Tight-oil production in the US set new records in 2019, but the banner year ended with an important caveat: more than two-thirds of crude production from shale plays flowed from wells drilled in the past 2 years. The figure reflects the fast-paced life of horizontal wells while also highlighting that older assets are not contributing as originally expected.
Wells brought online since the start of 2019 represented 45% of total US onshore production—3.5 million B/D out of an all-time high 7.74 million B/D. As more late-year production data flows in, the 2019 wells might represent closer to 50% of the total, according to information from Shale Profile, an analytics firm that aggregates public data from US oil and gas regulators. Another 25%, or about 1.9 million B/D, came from wells that started producing in 2018.
The remainder of US onshore supply came mostly from the 93,000 wells that were completed between 2010–2017. The importance of this older stock of horizontal wellbores is coming into focus as the early-time-decline rate of new wells accelerates, prompting upstream analysts at IHS Markit to forecast that US tight-oil production will peak in 2021.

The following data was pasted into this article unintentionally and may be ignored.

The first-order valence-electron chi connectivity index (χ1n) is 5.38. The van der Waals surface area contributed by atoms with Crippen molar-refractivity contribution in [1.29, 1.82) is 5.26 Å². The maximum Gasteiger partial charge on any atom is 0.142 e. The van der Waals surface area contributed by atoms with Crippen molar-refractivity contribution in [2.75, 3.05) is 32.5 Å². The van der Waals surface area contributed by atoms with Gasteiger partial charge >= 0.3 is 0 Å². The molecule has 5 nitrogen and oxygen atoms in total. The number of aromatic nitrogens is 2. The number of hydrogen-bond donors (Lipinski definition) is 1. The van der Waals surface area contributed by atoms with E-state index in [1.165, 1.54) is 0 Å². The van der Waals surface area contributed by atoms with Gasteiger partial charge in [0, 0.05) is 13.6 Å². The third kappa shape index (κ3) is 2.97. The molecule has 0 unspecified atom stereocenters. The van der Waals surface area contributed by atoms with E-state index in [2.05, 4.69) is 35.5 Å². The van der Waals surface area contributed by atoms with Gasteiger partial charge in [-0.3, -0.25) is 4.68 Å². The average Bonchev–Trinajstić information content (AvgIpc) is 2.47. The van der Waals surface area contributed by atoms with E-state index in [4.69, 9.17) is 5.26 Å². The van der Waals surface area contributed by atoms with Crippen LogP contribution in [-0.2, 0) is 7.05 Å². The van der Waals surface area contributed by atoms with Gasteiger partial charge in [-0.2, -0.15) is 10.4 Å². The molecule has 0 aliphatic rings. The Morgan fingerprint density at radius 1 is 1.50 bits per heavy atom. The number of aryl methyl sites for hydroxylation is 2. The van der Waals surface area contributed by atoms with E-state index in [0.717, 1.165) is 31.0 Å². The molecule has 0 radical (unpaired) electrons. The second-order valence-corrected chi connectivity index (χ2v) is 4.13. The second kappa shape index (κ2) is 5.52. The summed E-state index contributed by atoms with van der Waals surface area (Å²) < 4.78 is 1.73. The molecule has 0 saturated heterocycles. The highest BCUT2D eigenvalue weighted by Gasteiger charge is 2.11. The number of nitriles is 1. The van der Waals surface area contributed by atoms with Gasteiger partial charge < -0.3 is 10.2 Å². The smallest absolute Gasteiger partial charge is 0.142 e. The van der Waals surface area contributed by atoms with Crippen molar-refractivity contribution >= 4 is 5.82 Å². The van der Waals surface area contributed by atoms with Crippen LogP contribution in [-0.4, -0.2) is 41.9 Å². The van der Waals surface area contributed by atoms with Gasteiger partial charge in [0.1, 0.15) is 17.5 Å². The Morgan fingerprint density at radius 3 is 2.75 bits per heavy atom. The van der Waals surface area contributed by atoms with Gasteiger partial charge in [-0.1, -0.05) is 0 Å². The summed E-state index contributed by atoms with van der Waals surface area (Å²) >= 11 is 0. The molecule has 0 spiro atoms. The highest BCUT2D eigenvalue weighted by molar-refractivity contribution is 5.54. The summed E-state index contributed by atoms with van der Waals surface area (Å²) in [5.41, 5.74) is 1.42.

Unconventional wells in the most prolific shale plays tend to see decline rates of more than 50% in their first year, and another 30% in their second. One of the key assumptions that justified the economics of such production profiles held that, after about 5 years, those steep declines would transition to the modest 5–10% annual drops seen in conventional wells, and remain there for many years.
The most recent production data reveal that tight oil wells are not living up to this standard.
At 5 years of age, horizontal wells in the Permian Basin and Williston Basin’s Bakken Shale share average terminal decline rates of around 17%. The figure for wells of the same age in the Eagle Ford Shale is 23.5%. On average, it takes 8–10 years for these wells to fall below an annual decline threshold of 10%.
These terminal decline rates represent a clear challenge for current reserves and ultimate recovery estimates from wells that were expected to produce economically for 30 or more years.
As a result, shale producers are now advised to not use conventional wells as a guide, or else run the risk of overstating and overvaluing unconventional assets (URTeC 432). The sector’s awareness of long-term production shortfalls is also considered to be the driving force behind a new wave of mergers and acquisitions that has left constrained operators seeking to combine with peers holding proportionally large positions of undrilled acreage.